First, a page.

Zedillo to discuss Mexican issues in Calif. visit

President's 3-day trip to focus on education, trade and immigration


SACRAMENTO, Calif. -- Mexican President Ernesto Zedillo arrived in California yesterday for a three-day trip focusing on trade, education and the trickiest topic of all -- immigration.

The last visit by a Mexican president to California was in 1993, just before state voters approved Proposition 187, which aimed to cut off public services to illegal immigrants.

Although trade between California and Mexico grew at record levels under Gov. Pete Wilson, his successor, Gray Davis, believes California lost a valuable opportunity to broadly influence trade and immigration policy because of Wilson's confrontational approach.

Davis has called Zedillo's visit "La mano de amistad," or "the hand of friendship."

"This is in the framework of what I call changing attitudes," said Carlos Tello, the Mexican consul general in San Francisco. "It's about taking advantage of these changing attitudes and making sure they permeate to all levels of government."

Tello said education and trade would be first on Zedillo's agenda, but human rights issues, namely how the estimated 4.5 million Mexican citizens who work and live in California are treated by the authorities here, would also be discussed.

"This concerns all sorts of issues, like proper wages, education, health, labor rights," Tello said, "which of course is related to the amount of money going from California to Mexico."

It is estimated that Mexicans living in California send as much as $7 billion a year back to their families. In terms of trade, California exported about $13 billion in electronics and computers to Mexico, state trade officials said.

Mexico would like to increase that amount through better ties with Silicon Valley. Although Zedillo canceled a trip to San Jose, citing scheduling difficulties, he will meet with high-technology leaders in San Francisco and with mayors from several dozen cities.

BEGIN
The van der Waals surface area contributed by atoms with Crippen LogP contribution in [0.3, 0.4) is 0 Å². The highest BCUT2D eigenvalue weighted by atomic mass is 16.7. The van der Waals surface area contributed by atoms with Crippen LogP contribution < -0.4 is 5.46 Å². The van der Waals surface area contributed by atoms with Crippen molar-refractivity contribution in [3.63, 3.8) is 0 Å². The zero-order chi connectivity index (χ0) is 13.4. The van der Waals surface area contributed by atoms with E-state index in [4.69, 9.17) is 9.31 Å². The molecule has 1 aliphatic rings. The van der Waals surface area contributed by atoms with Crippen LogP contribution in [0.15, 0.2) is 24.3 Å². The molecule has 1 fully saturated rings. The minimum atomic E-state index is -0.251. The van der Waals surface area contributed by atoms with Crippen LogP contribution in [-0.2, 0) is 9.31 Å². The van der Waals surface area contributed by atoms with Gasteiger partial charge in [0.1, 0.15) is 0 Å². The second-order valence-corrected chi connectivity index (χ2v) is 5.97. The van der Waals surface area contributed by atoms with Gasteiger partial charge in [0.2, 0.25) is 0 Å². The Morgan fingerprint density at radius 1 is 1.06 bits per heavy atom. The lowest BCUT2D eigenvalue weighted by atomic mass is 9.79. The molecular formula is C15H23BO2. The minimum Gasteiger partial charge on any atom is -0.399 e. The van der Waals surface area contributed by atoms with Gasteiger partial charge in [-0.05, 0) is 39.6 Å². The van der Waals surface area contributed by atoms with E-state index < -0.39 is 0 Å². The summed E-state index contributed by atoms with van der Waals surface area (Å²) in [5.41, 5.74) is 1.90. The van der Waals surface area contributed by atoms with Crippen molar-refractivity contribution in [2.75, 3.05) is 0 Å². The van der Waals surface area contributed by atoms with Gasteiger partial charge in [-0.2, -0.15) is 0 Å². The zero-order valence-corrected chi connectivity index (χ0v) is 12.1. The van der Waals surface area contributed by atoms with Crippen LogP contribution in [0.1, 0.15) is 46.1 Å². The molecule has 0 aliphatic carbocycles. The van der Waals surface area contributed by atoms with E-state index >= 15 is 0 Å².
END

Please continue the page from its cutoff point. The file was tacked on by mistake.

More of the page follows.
That could lead to an announcement about further investment in Mexico by Silicon Valley companies, and a greater push to increase the number of Mexicans receiving H-1B visas, which allow foreign workers to fill high-tech jobs in the United States.

On human rights, Zedillo and other Mexican officials would like Davis to explain his position on Proposition 187, which has faced court challenges since it was approved in 1994.

The Supreme Court has ruled that illegal immigrants have a right to public education, but several other legal issues remain.

Davis, to the dismay of Hispanics who supported him in the election, decided to continue the state's defense of Proposition 187 by turning it over to a mediator for review.

Coincidentally, Zedillo arrived in Sacramento on "Hungry for Justice -- Immigrant Lobby Day," an annual event attracting hundreds of immigrants and advocates to the state Capitol.

Pub Date: 5/19/99

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